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Choppy DVX-100 Footage - HELP


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#1 Sean Azze

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Posted 24 June 2005 - 12:05 AM

I recently made a short film on a dvx-100 (or 100a, not sure which) and after I edited the footage on final cut pro hd, I found that the footage looked choppy. What do I mean? Well, like whenever there is a lot of movement on screen, it almost looks like there are frames missing - the movements are not smooth. I don't know what caused it to look this way, but it certainly didn't look that way before the footage was captured into the computer.

:blink:

Does anyone know what happened and more importantly - is there a way I can correct it? The only other problem I had with this project is that I would notice popping sounds during the audio that would arise out of nowhere. My buddy who actually owns the Mac we edited on says it might be from rendering so much.

Aww, how technology spites me. The Amish life seems so appealing sometimes.
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#2 Matt Irwin

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Posted 24 June 2005 - 12:16 AM

By "choppy" do you mean processor lag/ computer trying to catch up, missing frames, or maybe a "strobing" effect?

Can you give some details about the computer (processor[s], ram, video card,etc)? Was your footage shot 24p?
Perhaps a dumb question, but are you viewing your footage on the FCP canvas or on a reference monitor?
If you haven't already, you should do a test print-to-video and see if the footage looks "choppy".

If this is a post problem, you may find some better answers on a different forum like DvInfo.net or creativecow.

Best of luck.
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#3 David Mullen ASC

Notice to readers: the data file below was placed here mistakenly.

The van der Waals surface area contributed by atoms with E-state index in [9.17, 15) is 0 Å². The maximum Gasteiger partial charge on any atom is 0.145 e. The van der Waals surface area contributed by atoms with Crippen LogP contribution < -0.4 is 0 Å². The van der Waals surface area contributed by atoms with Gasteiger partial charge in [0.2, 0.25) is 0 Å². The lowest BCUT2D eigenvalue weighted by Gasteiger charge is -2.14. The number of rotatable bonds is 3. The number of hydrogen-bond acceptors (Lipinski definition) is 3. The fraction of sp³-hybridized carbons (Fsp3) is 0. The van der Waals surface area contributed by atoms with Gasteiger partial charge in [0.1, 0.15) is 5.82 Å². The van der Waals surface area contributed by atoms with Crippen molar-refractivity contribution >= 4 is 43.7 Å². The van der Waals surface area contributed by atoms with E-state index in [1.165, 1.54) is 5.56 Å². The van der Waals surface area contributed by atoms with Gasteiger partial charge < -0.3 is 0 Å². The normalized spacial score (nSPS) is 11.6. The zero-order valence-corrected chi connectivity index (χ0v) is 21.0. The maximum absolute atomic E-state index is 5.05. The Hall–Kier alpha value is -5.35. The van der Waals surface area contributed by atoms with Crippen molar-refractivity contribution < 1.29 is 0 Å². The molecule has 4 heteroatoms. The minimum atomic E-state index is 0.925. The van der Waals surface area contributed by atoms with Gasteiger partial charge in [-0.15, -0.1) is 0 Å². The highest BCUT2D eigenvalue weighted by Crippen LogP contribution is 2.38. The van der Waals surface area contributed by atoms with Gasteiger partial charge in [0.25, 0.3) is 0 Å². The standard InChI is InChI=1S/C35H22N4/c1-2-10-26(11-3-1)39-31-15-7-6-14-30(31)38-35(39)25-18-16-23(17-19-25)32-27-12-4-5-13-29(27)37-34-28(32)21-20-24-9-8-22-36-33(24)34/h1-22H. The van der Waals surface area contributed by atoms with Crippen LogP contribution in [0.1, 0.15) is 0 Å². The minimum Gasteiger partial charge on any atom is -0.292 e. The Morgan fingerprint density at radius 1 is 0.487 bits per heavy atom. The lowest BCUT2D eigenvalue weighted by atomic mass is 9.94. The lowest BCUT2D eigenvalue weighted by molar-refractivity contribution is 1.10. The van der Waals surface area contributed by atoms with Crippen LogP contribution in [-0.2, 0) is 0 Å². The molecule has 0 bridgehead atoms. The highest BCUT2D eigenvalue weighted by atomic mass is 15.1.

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Posted 24 June 2005 - 12:25 AM

What shutter speed were you using?

It sounds like some sort of conversion error though if it got choppier in post.
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#4 Gordon Highland

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Posted 24 June 2005 - 01:00 AM

Did the red render bar appear over clips when you dragged them to the timeline? This means they have to be rendered before viewing, but more importantly means that the sequence settings do not match the capture settings. If it's rendering to the wrong settings it could look jumpy because of differing frame rates or field orders or whatnot. Remember that if you shot in 24pA and are removing advanced pulldown during the capture process, the capture frame rate should still be 29.97 but the sequence timebase should be 23.98.

Unfortunately there's a bug (well, *I* consider it a bug) in FCP that when you create a new sequence it doesn't necessarily match what you set under Audio/Video Settings for sequences. You have to double-check what's listed in Settings under the Sequence menu as well, and it needs to match what you captured. There should be no render bar.

There's also the issue of what kind of real-time pulldown is being applied during playback, etc.

You can trash your Render Files folder for that project and re-render if you think that's the case, but I've never seen that make it choppy, only degrade the image quality. If you're getting a lot of dropped frames during playback (it should give you a warning), usually restarting the application will fix that.

You should check out the FCP forums at http://www.uemedia.com/CPC/2-pop/ I think they're down right now, though.

Edited by Gordon Highland, 24 June 2005 - 01:08 AM.

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#5 Andy O'Neil

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Posted 12 July 2006 - 10:13 PM

I'm actually having the same problem.